Leading NLGA in 2017
The Officers and Executive Committee will lead NLGA in the “State Military and Veterans Arts Initiative.” And, NLGA is in a national search for an Associate Director. Click here for full Position Posting.read more
A clinical trial is a careful process to test a new procedure, drug, or device to prevent, screen for, treat, or improve quality of life surrounding a disease. The testing is done with people who volunteer for issues from food allergies, asthma, or arthritis to cancer, Alzheimer’s disease, diabetes, or many others.
A clinical trial may not only benefit the patient volunteer, but may also benefit future patients by helping further medical innovations positively impacting all people – possibly your family, friends, and future generations.
Too many studies end early because there aren’t enough volunteers. This delays medical discovery and contributes to the increasing cost of health care. Minorities, including women, African Americans, Hispanics, and Asian Americans, are underrepresented now in clinical trials.
Across all diseases, 85% of trials unfortunately face delays and 30% never get off the ground because of a lack of volunteers, resulting in dramatic slowdowns toward cures. – The Michael J. Fox Foundation for Parkinson’s Research
Volunteering for a clinical trial may offer hope to you when standard treatments fail, or none exist. Participants in a clinical trial receive experimental treatments that may or may not have a beneficial effect on diseases or disorders from which they are suffering. A clinical trial may not only benefit the patient, but may also benefit future patients by helping further medical innovations positively impacting all people – possibly your family, friends, and future generations. Through your clinical trial participation, you may “Be the Cure” helping bring better medical discoveries to all people faster.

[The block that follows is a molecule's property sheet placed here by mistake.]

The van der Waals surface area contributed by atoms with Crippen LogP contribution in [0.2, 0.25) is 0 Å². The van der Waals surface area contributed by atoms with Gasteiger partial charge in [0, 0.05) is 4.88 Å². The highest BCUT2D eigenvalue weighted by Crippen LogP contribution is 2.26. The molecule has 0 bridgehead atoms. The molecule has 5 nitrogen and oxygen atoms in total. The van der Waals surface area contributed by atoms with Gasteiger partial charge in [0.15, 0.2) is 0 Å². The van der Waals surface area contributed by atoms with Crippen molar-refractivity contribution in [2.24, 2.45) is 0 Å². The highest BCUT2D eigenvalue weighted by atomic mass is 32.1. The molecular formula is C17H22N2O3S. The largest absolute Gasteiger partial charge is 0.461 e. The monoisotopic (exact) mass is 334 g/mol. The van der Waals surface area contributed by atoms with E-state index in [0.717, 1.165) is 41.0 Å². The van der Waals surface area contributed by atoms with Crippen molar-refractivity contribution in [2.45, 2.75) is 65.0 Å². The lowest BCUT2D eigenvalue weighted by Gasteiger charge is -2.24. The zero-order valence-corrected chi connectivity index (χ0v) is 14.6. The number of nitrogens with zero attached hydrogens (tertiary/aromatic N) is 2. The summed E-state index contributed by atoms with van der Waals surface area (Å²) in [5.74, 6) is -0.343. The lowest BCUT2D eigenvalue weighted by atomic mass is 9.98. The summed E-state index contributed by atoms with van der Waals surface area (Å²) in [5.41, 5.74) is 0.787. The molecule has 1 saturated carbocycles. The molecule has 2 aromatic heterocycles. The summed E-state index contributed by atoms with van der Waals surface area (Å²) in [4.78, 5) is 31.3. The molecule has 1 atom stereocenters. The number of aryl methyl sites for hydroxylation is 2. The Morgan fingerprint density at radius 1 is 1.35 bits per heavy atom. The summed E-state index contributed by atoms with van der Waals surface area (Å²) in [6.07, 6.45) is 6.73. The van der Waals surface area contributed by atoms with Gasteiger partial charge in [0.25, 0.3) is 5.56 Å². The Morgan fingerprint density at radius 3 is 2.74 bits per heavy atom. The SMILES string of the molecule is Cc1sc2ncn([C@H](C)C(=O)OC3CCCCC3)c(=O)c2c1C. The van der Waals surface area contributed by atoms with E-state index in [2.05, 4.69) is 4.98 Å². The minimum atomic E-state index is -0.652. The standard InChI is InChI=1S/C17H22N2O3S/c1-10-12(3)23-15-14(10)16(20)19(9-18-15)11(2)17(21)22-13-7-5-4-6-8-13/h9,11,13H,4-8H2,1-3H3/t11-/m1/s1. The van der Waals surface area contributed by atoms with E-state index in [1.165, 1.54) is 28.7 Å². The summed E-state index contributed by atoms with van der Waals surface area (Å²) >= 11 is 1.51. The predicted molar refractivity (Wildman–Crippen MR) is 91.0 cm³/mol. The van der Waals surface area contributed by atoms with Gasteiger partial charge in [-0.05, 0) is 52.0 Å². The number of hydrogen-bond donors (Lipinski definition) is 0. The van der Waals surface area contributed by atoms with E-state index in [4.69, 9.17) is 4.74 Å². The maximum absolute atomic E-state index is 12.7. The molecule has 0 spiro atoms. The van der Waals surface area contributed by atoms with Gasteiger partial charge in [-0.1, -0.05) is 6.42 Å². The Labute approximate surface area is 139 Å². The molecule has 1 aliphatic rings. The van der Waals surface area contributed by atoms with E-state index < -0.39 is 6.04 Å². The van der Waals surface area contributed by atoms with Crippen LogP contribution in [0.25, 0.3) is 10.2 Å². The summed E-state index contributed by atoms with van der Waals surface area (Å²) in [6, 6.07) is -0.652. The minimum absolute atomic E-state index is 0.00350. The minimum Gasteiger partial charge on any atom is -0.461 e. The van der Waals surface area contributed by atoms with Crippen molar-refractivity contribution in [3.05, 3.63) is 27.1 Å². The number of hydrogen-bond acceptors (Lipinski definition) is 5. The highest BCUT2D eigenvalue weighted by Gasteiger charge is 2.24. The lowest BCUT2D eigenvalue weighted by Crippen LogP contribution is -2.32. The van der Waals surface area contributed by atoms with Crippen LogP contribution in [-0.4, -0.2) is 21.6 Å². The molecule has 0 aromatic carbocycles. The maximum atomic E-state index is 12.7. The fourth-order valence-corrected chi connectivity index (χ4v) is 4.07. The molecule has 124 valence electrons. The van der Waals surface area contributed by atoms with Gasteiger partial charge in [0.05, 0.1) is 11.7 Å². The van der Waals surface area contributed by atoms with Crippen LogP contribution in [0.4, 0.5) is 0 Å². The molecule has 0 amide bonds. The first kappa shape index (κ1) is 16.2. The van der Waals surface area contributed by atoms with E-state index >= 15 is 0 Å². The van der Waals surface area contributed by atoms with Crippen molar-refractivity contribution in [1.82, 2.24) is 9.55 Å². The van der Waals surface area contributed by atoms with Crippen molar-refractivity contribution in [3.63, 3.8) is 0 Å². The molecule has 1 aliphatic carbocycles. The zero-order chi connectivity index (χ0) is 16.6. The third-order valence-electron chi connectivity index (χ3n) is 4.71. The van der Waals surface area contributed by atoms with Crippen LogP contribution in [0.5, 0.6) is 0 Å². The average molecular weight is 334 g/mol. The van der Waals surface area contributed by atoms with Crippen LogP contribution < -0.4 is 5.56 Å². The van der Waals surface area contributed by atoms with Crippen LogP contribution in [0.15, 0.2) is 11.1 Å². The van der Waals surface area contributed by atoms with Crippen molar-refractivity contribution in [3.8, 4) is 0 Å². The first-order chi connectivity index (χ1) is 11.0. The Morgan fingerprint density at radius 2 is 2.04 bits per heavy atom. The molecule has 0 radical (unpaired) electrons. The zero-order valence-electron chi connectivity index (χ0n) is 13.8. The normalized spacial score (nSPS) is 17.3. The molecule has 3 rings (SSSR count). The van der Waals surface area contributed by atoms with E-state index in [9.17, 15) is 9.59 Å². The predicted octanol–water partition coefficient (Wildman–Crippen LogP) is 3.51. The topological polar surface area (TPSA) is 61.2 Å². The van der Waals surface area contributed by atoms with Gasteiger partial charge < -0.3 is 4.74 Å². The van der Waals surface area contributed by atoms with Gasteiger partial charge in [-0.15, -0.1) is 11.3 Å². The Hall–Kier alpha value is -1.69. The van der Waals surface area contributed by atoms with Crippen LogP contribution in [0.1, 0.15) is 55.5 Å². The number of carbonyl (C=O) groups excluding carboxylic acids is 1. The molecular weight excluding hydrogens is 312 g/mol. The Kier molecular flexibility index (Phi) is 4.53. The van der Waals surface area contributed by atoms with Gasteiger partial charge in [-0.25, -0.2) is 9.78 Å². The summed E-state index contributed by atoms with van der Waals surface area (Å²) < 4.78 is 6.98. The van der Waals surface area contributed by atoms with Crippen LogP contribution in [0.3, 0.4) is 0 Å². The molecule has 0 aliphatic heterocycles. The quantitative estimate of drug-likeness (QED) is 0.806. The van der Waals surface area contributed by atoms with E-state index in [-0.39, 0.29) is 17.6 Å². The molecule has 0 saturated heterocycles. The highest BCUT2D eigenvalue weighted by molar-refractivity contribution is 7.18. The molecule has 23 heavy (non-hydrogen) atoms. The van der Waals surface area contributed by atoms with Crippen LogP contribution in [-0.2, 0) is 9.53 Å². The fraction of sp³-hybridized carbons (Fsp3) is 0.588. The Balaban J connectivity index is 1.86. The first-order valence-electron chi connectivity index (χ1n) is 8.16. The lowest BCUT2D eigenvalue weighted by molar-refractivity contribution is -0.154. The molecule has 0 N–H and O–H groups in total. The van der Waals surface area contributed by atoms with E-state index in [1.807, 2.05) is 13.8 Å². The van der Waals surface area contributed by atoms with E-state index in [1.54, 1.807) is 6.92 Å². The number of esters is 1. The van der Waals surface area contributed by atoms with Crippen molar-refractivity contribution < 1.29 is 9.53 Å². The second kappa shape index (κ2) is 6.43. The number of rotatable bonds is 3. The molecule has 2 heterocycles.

The bottom line in deciding whether to participate in a clinical trial is this: Know and understand what a clinical trial is, ask for details of the clinical trial or trials you are considering, find out what risk there may be, and know your obligations, opportunities, and rights as a participant.
While your participation is very important to medical discovery, it has to be right for you. It is your choice. Discuss participating in a clinical trial with your doctor and with your family, friends and support network.
Looking at the bigger picture, one of the greatest obstacles to developing better treatments and preventions for Alzheimer’s is recruiting and retaining clinical trial participants. – Maria Carrillo, Ph.D., Alzheimer’s Association Chief Science Officer
If you are ready to enroll in a clinical trial, ask your doctor or care provider about whether a clinical trial may be right for you and for assistance in finding a clinical trial. Search for ongoing and planned clinical trials online 24 hours a day, 7 days a week at www.ClinicalTrials.gov. You can enroll to participate at one of these sites: www.researchmatch.org and/or www.joinimin.org.
Continue to discuss your journey to ‘Be the Cure’ with your doctor, care providers, clinical trial leader, your family, friends, and support network.